Wealth Mgmnt

How to Recover from Hurricane Damage

The tropics are active again and hurricane season is at its peak. Most of the news on the weather channels focus on how to get yourself and your home prepared for the bad weather. If you have a small business that might be in the way of one of these giant cyclones, you will have to prepare as well. If you don’t have insurance, which should be highly unlikely, it is too late to get it. Once a hurricane or tropical storm has formed no underwriter will take on any new liability. One distinction that you need to determine is what your policy covers. There are really two that will come in to play. Wind and hail insurance, and flood insurance. Most policies carry wind and hail as a standard component on your business. Wind can cause a significant amount of damage, but so can storm surge. While wind damage is generally covered in the policy, storm surge or flood damage requires a rider to a policy-holder’s coverage, or even a separate flood insurance policy. These flood policies are affordable and necessary. This distinction accounted for nearly half of all claims for Hurricane Sandy being denied, totaling nearly $20 billion regionally in uncovered damage. If a business is in a flood zone, it is wise to get flood insurance coverage.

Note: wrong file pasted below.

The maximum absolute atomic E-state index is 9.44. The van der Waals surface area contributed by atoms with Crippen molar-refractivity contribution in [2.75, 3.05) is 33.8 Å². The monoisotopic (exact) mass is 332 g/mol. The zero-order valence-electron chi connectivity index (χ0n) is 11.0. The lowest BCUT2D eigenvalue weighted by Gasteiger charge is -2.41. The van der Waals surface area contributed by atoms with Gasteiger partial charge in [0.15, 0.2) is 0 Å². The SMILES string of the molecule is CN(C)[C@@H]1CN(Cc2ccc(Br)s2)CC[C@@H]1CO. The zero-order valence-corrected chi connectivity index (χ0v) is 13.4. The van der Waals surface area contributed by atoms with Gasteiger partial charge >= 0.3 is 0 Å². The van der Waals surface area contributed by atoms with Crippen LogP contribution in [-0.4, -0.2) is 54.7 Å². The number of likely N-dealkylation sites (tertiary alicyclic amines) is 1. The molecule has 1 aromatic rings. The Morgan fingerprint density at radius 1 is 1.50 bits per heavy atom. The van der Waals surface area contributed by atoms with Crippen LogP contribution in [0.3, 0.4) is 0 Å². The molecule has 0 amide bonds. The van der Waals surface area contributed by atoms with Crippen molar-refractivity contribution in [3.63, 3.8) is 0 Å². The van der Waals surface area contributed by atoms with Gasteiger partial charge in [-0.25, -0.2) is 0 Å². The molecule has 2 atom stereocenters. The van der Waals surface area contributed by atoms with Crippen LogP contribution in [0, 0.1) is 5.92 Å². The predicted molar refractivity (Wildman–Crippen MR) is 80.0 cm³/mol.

When it’s okay to come out in the clear after the storm, it’s time to assess the damage and make claims if need be. It could be a long and drawn out process to receive payment for your claims at a time when you can ill afford to wait for funding. Let’s look at a couple of places you can turn to get a bridge loan so-to-speak to cover you until insurance money is available or if you didn’t have enough coverage to rebuild entirely.

The SBA makes available disaster relief loans to help businesses recover from national declared disasters. For instance, more than $8 million in SBA Disaster Loans have been approved for businesses trying to recover from the volcanic eruptions that began in May 2018 in Hawaii. There are two major kinds of disaster recovery loans the SBA provides.

  • Business Physical Disaster Loans: These loans enable businesses to fund repairs or replace disaster-damaged property of up to $2 million to qualifying businesses and non-profit organizations.
  • Economic Injury Disaster Loans: These loans are working capital loans to help small businesses meet their ordinary financial obligations that cannot be met as a direct result of disasters. This funding is determined by the actual economic injury suffered and the company’s financial needs, even if no property damage was sustained.

Talk to your bank about a business line of credit. If your credit is good, this could be an invaluable tool to you in times such as this. While you may be waiting for insurance claims to be processed and for the SBA to approve your loan, a bank line of credit is available immediately up to the lump sum that was pre-approved. Similar to a credit card, there is no charge or interest until the line is used. Typically rates for bank lines of credit are much lower than you will find with credit cards. While it may be too late to change your insurance policy and flood rider this year, put this on your to-do list after hurricane season ends (November 30) and gain peace of mind going into next year.

Wealth Mgmnt